Even torrential rain and flooding in the days leading up to the series couldn’t stop the cream of Sydney’s poker crop from descending on Castle Hill RSL for the latest rendition of the APL Poker Tour Sydney.
With 24 events across five days of action, APLPT Sydney not only smashed the $500,000 series estimate, its massive $727,355 prize pool was almost $100k more than the last time the APL visited the Harbour City in early March (which generated a $631,440 series prize pool). With a little help from the weather, those numbers look certain to grow even further in the coming years.
While there were plenty of highlights from APLPT Sydney, the star of the show was Richie Samia – the local Sydneysider emerging from a massive field of 1,260 starters to win the Main Event.
Samia, who finished third in the Poker Palace Autumn Poker Championships Main Event in March for a $40,000 payday, added another $36,300 to his kitty with this result. Heading into Day 2 as one of the short stacks on his table, he put the foot down to take the chip lead into the Final Table before eventually seeing off Sean Campbell heads-up.
Samia also wins a $1,500 APL Million Main Event ticket for his efforts and told PokerMedia Australia that he plans to turn that ticket into another title at Southport Sharks in August.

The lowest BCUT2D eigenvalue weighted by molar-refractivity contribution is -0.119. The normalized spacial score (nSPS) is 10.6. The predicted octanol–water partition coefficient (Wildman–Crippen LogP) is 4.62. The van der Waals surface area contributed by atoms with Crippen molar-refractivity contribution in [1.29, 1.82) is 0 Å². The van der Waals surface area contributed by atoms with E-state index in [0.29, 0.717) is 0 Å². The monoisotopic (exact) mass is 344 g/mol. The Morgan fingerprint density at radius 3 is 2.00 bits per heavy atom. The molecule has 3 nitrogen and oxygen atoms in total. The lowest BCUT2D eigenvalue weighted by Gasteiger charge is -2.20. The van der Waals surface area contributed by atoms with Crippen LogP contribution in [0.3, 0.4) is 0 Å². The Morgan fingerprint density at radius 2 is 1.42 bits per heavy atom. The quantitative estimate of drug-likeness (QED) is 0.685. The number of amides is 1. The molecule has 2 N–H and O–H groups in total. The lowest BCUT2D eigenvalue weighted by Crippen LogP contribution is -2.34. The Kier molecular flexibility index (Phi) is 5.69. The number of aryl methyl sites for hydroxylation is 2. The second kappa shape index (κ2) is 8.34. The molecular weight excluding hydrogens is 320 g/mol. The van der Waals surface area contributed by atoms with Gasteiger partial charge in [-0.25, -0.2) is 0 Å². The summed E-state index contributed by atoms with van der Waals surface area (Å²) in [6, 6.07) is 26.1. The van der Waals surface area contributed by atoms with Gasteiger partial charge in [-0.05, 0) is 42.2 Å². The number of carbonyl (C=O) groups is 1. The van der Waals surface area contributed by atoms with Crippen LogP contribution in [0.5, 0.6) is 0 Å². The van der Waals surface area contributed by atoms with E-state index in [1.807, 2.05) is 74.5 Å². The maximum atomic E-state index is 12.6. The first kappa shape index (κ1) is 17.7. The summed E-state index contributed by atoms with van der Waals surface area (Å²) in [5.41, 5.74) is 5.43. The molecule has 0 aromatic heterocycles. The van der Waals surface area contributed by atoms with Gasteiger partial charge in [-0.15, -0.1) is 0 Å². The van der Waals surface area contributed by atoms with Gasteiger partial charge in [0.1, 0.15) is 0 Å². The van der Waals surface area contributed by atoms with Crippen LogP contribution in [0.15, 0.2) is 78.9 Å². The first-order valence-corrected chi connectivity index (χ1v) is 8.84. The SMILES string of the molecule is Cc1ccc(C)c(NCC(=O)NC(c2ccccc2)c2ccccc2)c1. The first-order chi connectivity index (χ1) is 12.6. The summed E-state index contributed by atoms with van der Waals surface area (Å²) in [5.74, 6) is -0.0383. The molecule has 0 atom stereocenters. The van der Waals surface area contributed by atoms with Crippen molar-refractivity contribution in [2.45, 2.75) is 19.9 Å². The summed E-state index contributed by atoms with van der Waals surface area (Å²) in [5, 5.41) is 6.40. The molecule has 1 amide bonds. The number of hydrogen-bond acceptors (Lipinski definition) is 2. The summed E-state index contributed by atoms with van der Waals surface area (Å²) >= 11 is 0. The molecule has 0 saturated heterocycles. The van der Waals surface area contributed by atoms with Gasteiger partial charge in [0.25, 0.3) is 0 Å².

APLPT SYDNEY MAIN EVENT ($175 buy-in, 1,260 entries, $189,000 prizepool)
Also scoring a hefty payday was fellow Sydney local in Jason Yu Lau, who topped a field of 139 starters in the $1,250 Jackstar Super High Roller to claim its $39,750 first prize.
The quietly spoken Yu got the best of a Final Table that featured APLPT Centurion Brand Ambassador Justin Wong and Survivor Australia Season 6 runner-up George Mladenov to lift a trophy that is quickly becoming one of the most sought after pieces of silverware on the Aussie poker scene.
APLPT SYDNEY JACKSTAR SHR ($1,250 buy-in, 139 entries, $152,900 prizepool)
|1st||Jason Yu Lau||$39,750|
Speaking of the Centurion, Magnus Iversen lived the poker dream by turning a $140 satellite ticket into victory in the big dance. Iversen not only won his way through to the Centurion but then proceeded to best a field of 43 starters to claim the $34,830. In doing so he also denied Ming Zhu, who won the Centurion in Sydney in March, from achieving the double after a fascinating heads-up battle.
APLPT SYDNEY THE CENTURION ($2,500 buy-in, 43 entries, $96,750 prizepool)
Next stop for the APL is the one we’ve all been waiting for – the APL Million at the Gold Coast’s Southport Sharks from 5 to 15 August 2022. Returning for the first time since early 2020, this year’s series will feature a record 43 championship events across the 11-day schedule, with buy-ins ranging from $80 to $5,000 and culminating in the $1,500 APL Million Main Event which promises a guaranteed $250,000 first prize.